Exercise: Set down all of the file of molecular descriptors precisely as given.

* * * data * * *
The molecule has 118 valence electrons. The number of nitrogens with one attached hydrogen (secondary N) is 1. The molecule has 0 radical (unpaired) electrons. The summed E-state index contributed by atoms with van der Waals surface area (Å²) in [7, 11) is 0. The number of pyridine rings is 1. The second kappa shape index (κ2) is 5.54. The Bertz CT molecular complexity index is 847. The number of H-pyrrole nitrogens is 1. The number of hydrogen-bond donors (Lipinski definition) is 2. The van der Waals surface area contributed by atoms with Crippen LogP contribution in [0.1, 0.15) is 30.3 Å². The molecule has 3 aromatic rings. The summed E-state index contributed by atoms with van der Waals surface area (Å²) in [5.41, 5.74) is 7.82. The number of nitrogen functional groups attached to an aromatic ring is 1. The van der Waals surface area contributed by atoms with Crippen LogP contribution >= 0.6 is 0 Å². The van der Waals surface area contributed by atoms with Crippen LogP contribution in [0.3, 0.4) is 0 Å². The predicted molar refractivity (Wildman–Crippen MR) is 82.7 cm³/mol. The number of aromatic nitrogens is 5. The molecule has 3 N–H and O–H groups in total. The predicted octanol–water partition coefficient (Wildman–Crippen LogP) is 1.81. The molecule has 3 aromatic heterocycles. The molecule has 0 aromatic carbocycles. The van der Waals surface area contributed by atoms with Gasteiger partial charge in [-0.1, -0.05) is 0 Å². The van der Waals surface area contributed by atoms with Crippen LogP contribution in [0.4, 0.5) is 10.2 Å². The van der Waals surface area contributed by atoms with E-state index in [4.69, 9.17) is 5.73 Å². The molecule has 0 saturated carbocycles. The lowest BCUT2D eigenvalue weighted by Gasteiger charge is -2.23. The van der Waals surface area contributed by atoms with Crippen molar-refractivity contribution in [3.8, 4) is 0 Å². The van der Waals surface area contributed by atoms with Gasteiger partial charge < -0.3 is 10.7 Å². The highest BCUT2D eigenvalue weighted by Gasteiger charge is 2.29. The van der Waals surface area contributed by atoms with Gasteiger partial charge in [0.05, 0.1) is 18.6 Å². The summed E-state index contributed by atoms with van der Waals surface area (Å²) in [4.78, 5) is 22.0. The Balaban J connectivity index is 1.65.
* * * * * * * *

The molecule has 118 valence electrons. The number of nitrogens with one attached hydrogen (secondary N) is 1. The molecule has 0 radical (unpaired) electrons. The summed E-state index contributed by atoms with van der Waals surface area (Å²) in [7, 11) is 0. The number of pyridine rings is 1. The second kappa shape index (κ2) is 5.54. The Bertz CT molecular complexity index is 847. The number of H-pyrrole nitrogens is 1. The number of hydrogen-bond donors (Lipinski definition) is 2. The van der Waals surface area contributed by atoms with Crippen LogP contribution in [0.1, 0.15) is 30.3 Å². The molecule has 3 aromatic rings. The summed E-state index contributed by atoms with van der Waals surface area (Å²) in [5.41, 5.74) is 7.82. The number of nitrogen functional groups attached to an aromatic ring is 1. The van der Waals surface area contributed by atoms with Crippen LogP contribution >= 0.6 is 0 Å². The van der Waals surface area contributed by atoms with Crippen LogP contribution in [0.3, 0.4) is 0 Å². The predicted molar refractivity (Wildman–Crippen MR) is 82.7 cm³/mol. The number of aromatic nitrogens is 5. The molecule has 3 N–H and O–H groups in total. The predicted octanol–water partition coefficient (Wildman–Crippen LogP) is 1.81. The molecule has 3 aromatic heterocycles. The molecule has 0 aromatic carbocycles. The van der Waals surface area contributed by atoms with Gasteiger partial charge in [-0.1, -0.05) is 0 Å². The van der Waals surface area contributed by atoms with Crippen LogP contribution in [0.4, 0.5) is 10.2 Å². The van der Waals surface area contributed by atoms with E-state index in [4.69, 9.17) is 5.73 Å². The molecule has 0 saturated carbocycles. The lowest BCUT2D eigenvalue weighted by Gasteiger charge is -2.23. The van der Waals surface area contributed by atoms with Crippen molar-refractivity contribution in [3.8, 4) is 0 Å². The van der Waals surface area contributed by atoms with Gasteiger partial charge < -0.3 is 10.7 Å². The highest BCUT2D eigenvalue weighted by Gasteiger charge is 2.29. The van der Waals surface area contributed by atoms with Gasteiger partial charge in [0.05, 0.1) is 18.6 Å². The summed E-state index contributed by atoms with van der Waals surface area (Å²) in [4.78, 5) is 22.0. The Balaban J connectivity index is 1.65.